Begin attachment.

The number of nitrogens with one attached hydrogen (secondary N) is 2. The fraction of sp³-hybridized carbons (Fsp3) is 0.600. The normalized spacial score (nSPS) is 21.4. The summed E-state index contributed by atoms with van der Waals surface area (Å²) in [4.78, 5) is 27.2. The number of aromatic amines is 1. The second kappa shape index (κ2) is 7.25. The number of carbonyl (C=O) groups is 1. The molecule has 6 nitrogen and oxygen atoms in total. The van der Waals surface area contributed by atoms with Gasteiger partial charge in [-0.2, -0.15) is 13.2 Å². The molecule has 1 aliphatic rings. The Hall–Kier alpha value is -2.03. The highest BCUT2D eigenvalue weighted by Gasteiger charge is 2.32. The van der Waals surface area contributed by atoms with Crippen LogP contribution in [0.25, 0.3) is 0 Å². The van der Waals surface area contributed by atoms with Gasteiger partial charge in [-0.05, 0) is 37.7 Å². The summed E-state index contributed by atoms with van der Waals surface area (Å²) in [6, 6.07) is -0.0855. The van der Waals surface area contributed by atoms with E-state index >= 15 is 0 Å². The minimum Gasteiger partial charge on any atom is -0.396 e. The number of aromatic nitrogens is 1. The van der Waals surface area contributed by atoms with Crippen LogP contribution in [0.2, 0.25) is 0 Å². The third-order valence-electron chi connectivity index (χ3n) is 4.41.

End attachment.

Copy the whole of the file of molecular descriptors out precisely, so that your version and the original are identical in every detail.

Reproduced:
The number of nitrogens with one attached hydrogen (secondary N) is 2. The fraction of sp³-hybridized carbons (Fsp3) is 0.600. The normalized spacial score (nSPS) is 21.4. The summed E-state index contributed by atoms with van der Waals surface area (Å²) in [4.78, 5) is 27.2. The number of aromatic amines is 1. The second kappa shape index (κ2) is 7.25. The number of carbonyl (C=O) groups is 1. The molecule has 6 nitrogen and oxygen atoms in total. The van der Waals surface area contributed by atoms with Gasteiger partial charge in [-0.2, -0.15) is 13.2 Å². The molecule has 1 aliphatic rings. The Hall–Kier alpha value is -2.03. The highest BCUT2D eigenvalue weighted by Gasteiger charge is 2.32. The van der Waals surface area contributed by atoms with Crippen LogP contribution in [0.25, 0.3) is 0 Å². The van der Waals surface area contributed by atoms with Gasteiger partial charge in [-0.05, 0) is 37.7 Å². The summed E-state index contributed by atoms with van der Waals surface area (Å²) in [6, 6.07) is -0.0855. The van der Waals surface area contributed by atoms with E-state index >= 15 is 0 Å². The minimum Gasteiger partial charge on any atom is -0.396 e. The number of aromatic nitrogens is 1. The van der Waals surface area contributed by atoms with Crippen LogP contribution in [0.2, 0.25) is 0 Å². The third-order valence-electron chi connectivity index (χ3n) is 4.41.